69 Introduction to Time Series Analysis in R

Chenqi Wang

69.0.1 Overview

We introduce fundamental time series models including ARMA, GARCH etc. in R and focus on model definitions, process generations and visualizations.

69.0.2 ARMA (Autoregressive-moving-average)

ARMA(p, q): $$y_t=\alpha+\sum_{i = 1}^p\beta_iy_{t-i}+\epsilon_t+\sum_{i=1}^q\theta_i\epsilon_{t-i}$$

where $$y_t$$ is the time series, $$\alpha$$ is the intercept, $$\beta_i$$ and $$\theta_i$$ are coefficients, and $$\epsilon_t$$ is the white noise.

69.0.2.1 White Noise

$$\epsilon_t$$ ~ i.i.d. N(0, $$\sigma^2$$) for some $$\sigma^2>0$$.

# generate white noise of length n and s.t.d. b
WN <- function(n, b) {
x <- rnorm(n, 0, b)
plot.ts(x, main = paste("white noise of size", n, "and standard deviation", b))
x
}

e <- WN(500, 1)

69.0.2.2 AR (Autoregressive)

An ARMA model consists of two parts: AR and MA. Let’s first introduce the AR model:

AR(p): $$y_t=\alpha+\sum_{i = 1}^p\beta_iy_{t-i}+\epsilon_t$$

Then we generate an AR(1) model:

# simulation an AR(1) process y_t = b_0 + b_1 * y_{t-1} + epsilon, with data length n
AR1 <- function(b0, b1, b2, n) {
set.seed(100)
x <- rnorm(n, 0, b2)
y <- 0
y[1] <- b0 / (1 - b1) + x[1]
for (t in 2 : n) {
y[t] <- b0 + b1 * y[t - 1] + x[t]
}

plot.ts(y, main = paste("y[t] =", b0, "+", b1, "* y[t - 1] + epsilon"))
y
}

y <- AR1(1, 0.5, 0.2, 500)

An AR(1) model is weakly stationary if $$|\beta_1|<1$$, so our generated model $$y_t=1+0.5y_{t-1}+\epsilon$$ is weakly stationary. And we can also see this from the above plot: the mean of the data roughly remains the same, which is what weak stationarity implies.

69.0.2.3 PACF (Partial Autocorrelation Function)

Given a time series $$y_t$$ generated by an AR(p) model, to determine the value of p, we can use PACF. The lag-k PACF $$\beta_{kk}$$ of a weakly stationary time series measures the contribution of adding the term $$y_{t-k}$$ over an AR(k - 1) model, which can be estimated by the Ordinary Least Squares (OLS) estimator $$\hat{\beta_{kk}}$$ of the AR(k) model $$y_t=\alpha_{k}+\sum_{i = 1}^k\beta_{ki}y_{t-i}+\epsilon_{kt}$$.

pacf(y) 

The above plot indicates that lag $$k\geq 2$$ has insignificant contribution, so AR(1) model is enough.

69.0.2.4 ACF (Autocorrelation Function)

lag-k ACf $$\gamma(k):=cov(y_t, y_{t+k})$$. Assume the time series $$y_t$$ is weakly stationary, then $$cov(y_t, y_{t+k})$$ only depends on k.

ACF can also be used to determine the value of p in AR(p) model.

acf(y)

From the above plot we observe that $$y_t$$ and $$y_{t+k},k\geq 2$$ has insignificant correlation, so again AR(1) is enough.

69.0.2.5 Unit Root Process

A random walk $$y_t=y_{t-1}+\epsilon_t$$ is an unit root process, which is not stationary and contains stochastic trend.

# generate the unit root process y[t] = y[t-1] + epsilon
UR <- function(n) {
set.seed(100)
x <- rnorm(n, 0, 1)
y <- 0
y[1] <- x[1]
for (t in 2 : n) {
y[t] <- y[t - 1] + x[t]
}

plot.ts(y, main = paste("y[t] = y[t - 1] + epsilon"))
y
}

y1 <- UR(500)

The stochastic trend can be observed in the above plot. Generally the mean of the data goes down, so the time series is not stationary.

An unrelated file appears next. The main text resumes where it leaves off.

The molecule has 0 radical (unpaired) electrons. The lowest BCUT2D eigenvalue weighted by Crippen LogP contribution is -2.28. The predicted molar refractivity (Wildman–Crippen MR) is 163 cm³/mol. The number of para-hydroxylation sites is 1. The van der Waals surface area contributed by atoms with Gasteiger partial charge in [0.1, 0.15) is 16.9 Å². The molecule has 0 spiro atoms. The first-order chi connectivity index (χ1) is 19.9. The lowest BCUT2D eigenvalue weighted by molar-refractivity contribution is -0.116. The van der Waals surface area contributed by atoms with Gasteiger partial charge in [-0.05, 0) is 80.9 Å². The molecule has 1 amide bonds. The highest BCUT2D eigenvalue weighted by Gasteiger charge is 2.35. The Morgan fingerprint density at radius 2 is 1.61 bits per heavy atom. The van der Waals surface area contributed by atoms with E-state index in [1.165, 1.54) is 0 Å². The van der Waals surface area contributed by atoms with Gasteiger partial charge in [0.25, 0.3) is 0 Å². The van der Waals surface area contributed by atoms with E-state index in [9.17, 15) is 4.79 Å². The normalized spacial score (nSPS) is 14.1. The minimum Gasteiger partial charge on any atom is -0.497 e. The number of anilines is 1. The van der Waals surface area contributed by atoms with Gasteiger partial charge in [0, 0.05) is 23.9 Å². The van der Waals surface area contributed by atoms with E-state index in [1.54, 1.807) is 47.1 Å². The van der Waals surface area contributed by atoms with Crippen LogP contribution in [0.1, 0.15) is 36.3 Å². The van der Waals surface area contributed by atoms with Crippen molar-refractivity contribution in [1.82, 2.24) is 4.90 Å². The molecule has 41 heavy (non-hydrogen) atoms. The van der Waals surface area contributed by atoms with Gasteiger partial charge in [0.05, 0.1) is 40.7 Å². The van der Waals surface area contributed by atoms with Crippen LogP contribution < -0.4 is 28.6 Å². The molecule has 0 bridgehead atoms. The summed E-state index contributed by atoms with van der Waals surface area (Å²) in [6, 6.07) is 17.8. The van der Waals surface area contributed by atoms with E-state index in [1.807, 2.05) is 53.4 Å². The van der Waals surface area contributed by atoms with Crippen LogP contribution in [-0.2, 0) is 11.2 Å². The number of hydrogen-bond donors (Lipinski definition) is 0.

69.0.2.6 MA (Moving-average)

MA(q): $$y_t=\alpha+\epsilon_t+\sum_{i=1}^q\theta_i\epsilon_{t-i}$$

Generate a MA(1) model:

# generate MA(1) model y[t] = a + e[t] + r * e[t-1] with data length n
MA1 <- function(a, r, n) {
set.seed(100)
e <- rnorm(n, 0, 0.2)
y <- 0
y[1] <- a + e[1]
for (t in 2 : n) {
y[t] <- a + e[t] + r * e[t - 1]
}

plot.ts(y, main = paste("y[t] =", a, "+ e[t] +", r, "* e[t-1]"))
y
}

y2 <- MA1(1.2, 0.3, 500)

For MA(q) model, $$\forall k>q$$ ACF $$\gamma(k)=0$$. So it’s easy to ACF to determine q.

acf(y2)

We can observe from the above plot that q should be 1.

69.0.2.7 ARIMA (Autoregressive-integrated-moving-average)

Define the lag operator $$Ly_t:=y_{t-1}$$, and $$(1-L)^d:=(1-L)[(1-L)^{d-1}]$$ (i.e. d order difference). If $$(1-L)^{d-1}y_t$$ is not weakly stationary but $$(1-L)^dy_t$$ is weakly stationary for $$d>0$$, and $$(1-L)^dy_t$$ is an ARMA(p, q) process, then $$y_t$$ is called an ARIMA(p, d, q) process.

We can use arima() in R to estimate an ARIMA model:

arima(y2, order = c(0, 0, 1), method = "ML") # MA(1)
##
## Call:
## arima(x = y2, order = c(0, 0, 1), method = "ML")
##
## Coefficients:
##          ma1  intercept
##       0.2244     1.1903
## s.e.  0.0469     0.0110
##
## sigma^2 estimated as 0.0401:  log likelihood = 94.63,  aic = -183.25

69.0.3 GARCH (Generalized Autoregressive Conditional Heteroskedasticity)

AR(1) - GARCH(s, m):

$$y_t=\phi_0+\phi_{1}y_{t-1}+\epsilon_t$$

$$\epsilon_t = \sigma_t\eta_t$$

$$\sigma_t^2=\alpha_0+\sum_{i=1}^s\beta_i\sigma_{t-i}^2+\sum_{i=1}^m\alpha_i\epsilon_{t-i}^2$$

where $$var(\epsilon_t|y_{t-1})=\sigma^2(y_{t-1})$$ (conditional heteroskedasticity)

GARCH models the second moment information of a time series, while ARIMA models only the level of it.

# AR(1) - GARCH(1, 1) y[t] = a0 + a1 * y[t - 1] + v * epsilon, v[t]^2 = b0 + b1 + v[t-1]^2 + b2e^2, data length n
GARCH <- function(a0, a1, b0, b1, b2, n) {
set.seed(1000)
n = n + 500
x <- rnorm(n, 0, 1)
y = 0
v = 0
a = 0
v[1] = b0 / (1 - b1 - b2)
a[1] = sqrt(v[1]) * x[1]
y[1] = a0 / (1 - a1) + a[1]
for (t in 2 : n) {
v[t] = b0 + b1 * v[t - 1] + b2 * a[t - 1] ^ 2
a[t] = sqrt(v[t]) * x[t]
y[t] = a0 + a1 * y[t - 1] + a[t]
}
y = y[-(1:500)]
v = v[-(1:500)]
plot.ts(y, main = paste("y[t] =", a0, "+", a1, "* y[t - 1] + epsilon"))
z = cbind(v, v)
z
}

y3 <- GARCH(1, 0.5, 0.02, 0.6, 0.3, 500)